By Sonya Jensen, Photos courtesy of Sonya Jensen
What makes—or breaks—a relationship? It’s often not differences in background, politics, parenting or even money habits that bust up a couple. What really makes or breaks a relationship is communication. What influences the health of your relationship most is avoiding the “Four Horsemen” of toxic communication dynamics: criticism, defensiveness, contempt and stonewalling.
Most couples live in endless loops of trying to get a point across. But how you say something matters way more than what you’re actually saying. Learning the antidotes for the horsemen and structuring your conversations in a healthy way lead to more conflict resolution. To help you on that path, let’s learn exactly what the Four Horsemen are—and their antidotes—so you and your partner can become better communicators.
Starting with “You did this” or “You did that” opens up the rest of the conversation to the other horsemen. Starting with a “you” statement often makes a partner feel attacked and defensive. Instead, try a softened startup:
I feel (choose an emotion) about (talk about what brought on that emotion). I need (share a positively stated need).
Here’s an example:
“Steve, I feel lonely in our relationship. I feel we lack a sense of fun because of our stress levels and jobs. I need for us to sit down this weekend and put some date nights on our calendars.”
Defensiveness is usually brought on by feeling attacked, misunderstood or mischaracterized by our partner. While an understandable reaction to criticism, it makes your partner feel invalidated and hopeless. This can lead to them shutting down or getting louder and more aggressive in order to be heard.
The antidote to defensiveness is accepting responsibility. You can do so both verbally and nonverbally when our partner is sharing their feelings and needs. The important thing is to listen and acknowledge your partner’s feelings first, if they’re the one bringing up the issue, before bringing up your own.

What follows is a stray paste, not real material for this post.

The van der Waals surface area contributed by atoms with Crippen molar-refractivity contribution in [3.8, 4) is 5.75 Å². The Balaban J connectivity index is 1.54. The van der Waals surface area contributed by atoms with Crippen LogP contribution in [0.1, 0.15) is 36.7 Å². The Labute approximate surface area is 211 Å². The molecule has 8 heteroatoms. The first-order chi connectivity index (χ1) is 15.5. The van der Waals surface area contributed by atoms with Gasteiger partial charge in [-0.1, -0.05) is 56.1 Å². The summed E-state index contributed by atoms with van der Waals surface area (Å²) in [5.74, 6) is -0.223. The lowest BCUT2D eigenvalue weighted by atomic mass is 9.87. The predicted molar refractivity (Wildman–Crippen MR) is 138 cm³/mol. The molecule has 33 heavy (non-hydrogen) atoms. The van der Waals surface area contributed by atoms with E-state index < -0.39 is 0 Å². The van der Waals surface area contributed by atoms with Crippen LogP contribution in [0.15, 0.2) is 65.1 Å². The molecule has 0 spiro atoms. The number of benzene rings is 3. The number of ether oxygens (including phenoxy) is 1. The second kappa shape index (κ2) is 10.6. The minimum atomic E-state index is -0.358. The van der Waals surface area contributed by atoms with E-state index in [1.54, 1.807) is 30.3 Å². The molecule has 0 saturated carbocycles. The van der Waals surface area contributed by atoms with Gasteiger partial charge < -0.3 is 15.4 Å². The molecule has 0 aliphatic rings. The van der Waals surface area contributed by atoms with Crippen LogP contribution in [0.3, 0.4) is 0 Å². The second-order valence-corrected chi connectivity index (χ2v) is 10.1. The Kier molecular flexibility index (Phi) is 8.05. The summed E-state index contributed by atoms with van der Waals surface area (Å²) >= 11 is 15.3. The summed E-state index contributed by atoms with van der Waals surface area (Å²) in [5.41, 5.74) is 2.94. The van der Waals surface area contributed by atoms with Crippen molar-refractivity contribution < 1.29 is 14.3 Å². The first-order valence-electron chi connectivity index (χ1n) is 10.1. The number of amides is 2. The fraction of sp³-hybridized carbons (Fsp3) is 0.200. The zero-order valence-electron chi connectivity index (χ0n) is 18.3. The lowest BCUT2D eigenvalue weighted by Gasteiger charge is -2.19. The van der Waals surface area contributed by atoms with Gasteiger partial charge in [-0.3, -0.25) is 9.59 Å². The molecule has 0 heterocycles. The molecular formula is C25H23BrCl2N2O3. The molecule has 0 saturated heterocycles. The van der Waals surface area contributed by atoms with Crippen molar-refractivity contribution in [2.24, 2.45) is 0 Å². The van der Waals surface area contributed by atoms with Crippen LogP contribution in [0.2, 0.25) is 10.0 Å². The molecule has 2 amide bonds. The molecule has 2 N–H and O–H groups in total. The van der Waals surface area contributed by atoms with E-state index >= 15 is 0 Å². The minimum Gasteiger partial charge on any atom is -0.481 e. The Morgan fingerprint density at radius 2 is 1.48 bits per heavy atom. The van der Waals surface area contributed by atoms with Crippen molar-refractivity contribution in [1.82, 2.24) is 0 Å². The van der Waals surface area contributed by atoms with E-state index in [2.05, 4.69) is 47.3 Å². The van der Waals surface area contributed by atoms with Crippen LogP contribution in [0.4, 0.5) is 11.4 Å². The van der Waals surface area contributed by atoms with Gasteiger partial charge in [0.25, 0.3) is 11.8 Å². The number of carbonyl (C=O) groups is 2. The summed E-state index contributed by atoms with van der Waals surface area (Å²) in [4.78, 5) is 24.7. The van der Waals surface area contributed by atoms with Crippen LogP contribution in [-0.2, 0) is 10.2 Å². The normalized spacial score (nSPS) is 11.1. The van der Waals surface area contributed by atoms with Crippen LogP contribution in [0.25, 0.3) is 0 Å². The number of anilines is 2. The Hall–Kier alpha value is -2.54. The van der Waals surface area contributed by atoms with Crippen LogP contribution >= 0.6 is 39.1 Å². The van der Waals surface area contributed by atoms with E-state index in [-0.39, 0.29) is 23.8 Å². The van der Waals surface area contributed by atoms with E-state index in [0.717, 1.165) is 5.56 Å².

Accepting responsibility looks like nodding your head, asking an open-ended question, saying “okay” and providing a summary to your partner based on what you’re hearing.
Contempt—talking down to your partner or using name-calling—causes long-term damage to the person who hears it and the couple as a whole. Talking down to your partner may sound like, “I would never do this to you” or, “You can’t get anything right, can you?”
The antidote to contempt is talking only about yourself. This means you do not talk to your partner about them and what they should or shouldn’t do. Instead, use the softened startup to tell your partner what you’re feeling and experiencing.
Stonewalling happens because one partner goes cold and puts their walls up to protect themselves during conflict. There’s usually one partner who needs to talk through conflict until a resolution has been reached and another who has to go away and think before coming to a resolution. This leads the person pursuing the conflict to use contempt to get heard and the partner who needs space to withdraw and resort to stonewalling.
The antidote to stonewalling is practicing self-soothing and distracting. Just be sure to give your partner a time frame for coming back to have the much needed conversation.
You can use the softened startup here:
“I feel really overwhelmed. I need to calm down by taking a walk. I’ll be back to talk with you in 30 minutes. If I need more time, I’ll let you know.”
What to do when the Four Horsemen show up in your relationship
Many, if not all, couples employ one or more of the Four Horsemen in their dialogue. Here’s what you can do to shift things to a healthier communication dynamic:
- Try to talk through things before they build up.
- Start every challenging conversation with the softened startup.
- If your partner is bringing up issues with you, go into a place of active listening to understand, instead of just talking back. Afterward, you can summarize what you’ve heard them saying and feeling, then switch to your feelings and perception.
To be clear, conflict is healthy, arguing is not. Healthy conflict means starting every conversation understanding there can be two different sets of emotions and perceptions at play for the same event, and both are valid and worthy of being heard.
We often jump right to active problem-solving or begin with the idea that there’s only one way to look at this situation: mine. But intimacy and closeness develop organically over time, as we show our partner that it’s okay for them to be themselves around us without judgment. Remember, it’s not what you say, but how you say it that matters.